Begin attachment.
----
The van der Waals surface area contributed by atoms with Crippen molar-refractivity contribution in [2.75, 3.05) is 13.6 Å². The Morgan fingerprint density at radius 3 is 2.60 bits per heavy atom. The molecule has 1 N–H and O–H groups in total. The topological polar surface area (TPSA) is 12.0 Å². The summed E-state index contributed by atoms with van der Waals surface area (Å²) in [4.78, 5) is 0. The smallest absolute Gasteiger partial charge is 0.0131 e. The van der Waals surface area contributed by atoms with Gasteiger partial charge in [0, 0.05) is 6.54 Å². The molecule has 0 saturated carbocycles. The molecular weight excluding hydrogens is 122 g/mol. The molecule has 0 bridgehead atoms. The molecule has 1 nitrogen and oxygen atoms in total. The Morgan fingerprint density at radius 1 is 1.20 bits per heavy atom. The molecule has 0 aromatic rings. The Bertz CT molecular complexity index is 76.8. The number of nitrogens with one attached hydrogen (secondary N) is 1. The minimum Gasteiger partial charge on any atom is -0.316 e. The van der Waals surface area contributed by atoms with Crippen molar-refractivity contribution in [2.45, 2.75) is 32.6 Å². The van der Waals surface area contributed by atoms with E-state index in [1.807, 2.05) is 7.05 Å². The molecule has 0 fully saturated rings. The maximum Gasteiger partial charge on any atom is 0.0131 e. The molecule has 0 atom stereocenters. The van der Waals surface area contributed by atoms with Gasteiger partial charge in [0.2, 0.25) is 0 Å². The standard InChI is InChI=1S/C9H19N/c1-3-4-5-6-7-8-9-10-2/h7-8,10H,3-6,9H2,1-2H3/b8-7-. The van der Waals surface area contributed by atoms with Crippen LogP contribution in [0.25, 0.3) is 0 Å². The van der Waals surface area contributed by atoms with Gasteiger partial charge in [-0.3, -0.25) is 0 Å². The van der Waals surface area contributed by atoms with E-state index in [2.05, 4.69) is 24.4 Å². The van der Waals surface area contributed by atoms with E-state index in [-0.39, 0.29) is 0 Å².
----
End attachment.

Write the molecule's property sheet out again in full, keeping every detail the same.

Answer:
The van der Waals surface area contributed by atoms with Crippen molar-refractivity contribution in [2.75, 3.05) is 13.6 Å². The Morgan fingerprint density at radius 3 is 2.60 bits per heavy atom. The molecule has 1 N–H and O–H groups in total. The topological polar surface area (TPSA) is 12.0 Å². The summed E-state index contributed by atoms with van der Waals surface area (Å²) in [4.78, 5) is 0. The smallest absolute Gasteiger partial charge is 0.0131 e. The van der Waals surface area contributed by atoms with Gasteiger partial charge in [0, 0.05) is 6.54 Å². The molecule has 0 saturated carbocycles. The molecular weight excluding hydrogens is 122 g/mol. The molecule has 0 bridgehead atoms. The molecule has 1 nitrogen and oxygen atoms in total. The Morgan fingerprint density at radius 1 is 1.20 bits per heavy atom. The molecule has 0 aromatic rings. The Bertz CT molecular complexity index is 76.8. The number of nitrogens with one attached hydrogen (secondary N) is 1. The minimum Gasteiger partial charge on any atom is -0.316 e. The van der Waals surface area contributed by atoms with Crippen molar-refractivity contribution in [2.45, 2.75) is 32.6 Å². The van der Waals surface area contributed by atoms with E-state index in [1.807, 2.05) is 7.05 Å². The molecule has 0 fully saturated rings. The maximum Gasteiger partial charge on any atom is 0.0131 e. The molecule has 0 atom stereocenters. The van der Waals surface area contributed by atoms with Gasteiger partial charge in [0.2, 0.25) is 0 Å². The standard InChI is InChI=1S/C9H19N/c1-3-4-5-6-7-8-9-10-2/h7-8,10H,3-6,9H2,1-2H3/b8-7-. The van der Waals surface area contributed by atoms with Crippen LogP contribution in [0.25, 0.3) is 0 Å². The van der Waals surface area contributed by atoms with Gasteiger partial charge in [-0.3, -0.25) is 0 Å². The van der Waals surface area contributed by atoms with E-state index in [2.05, 4.69) is 24.4 Å². The van der Waals surface area contributed by atoms with E-state index in [-0.39, 0.29) is 0 Å².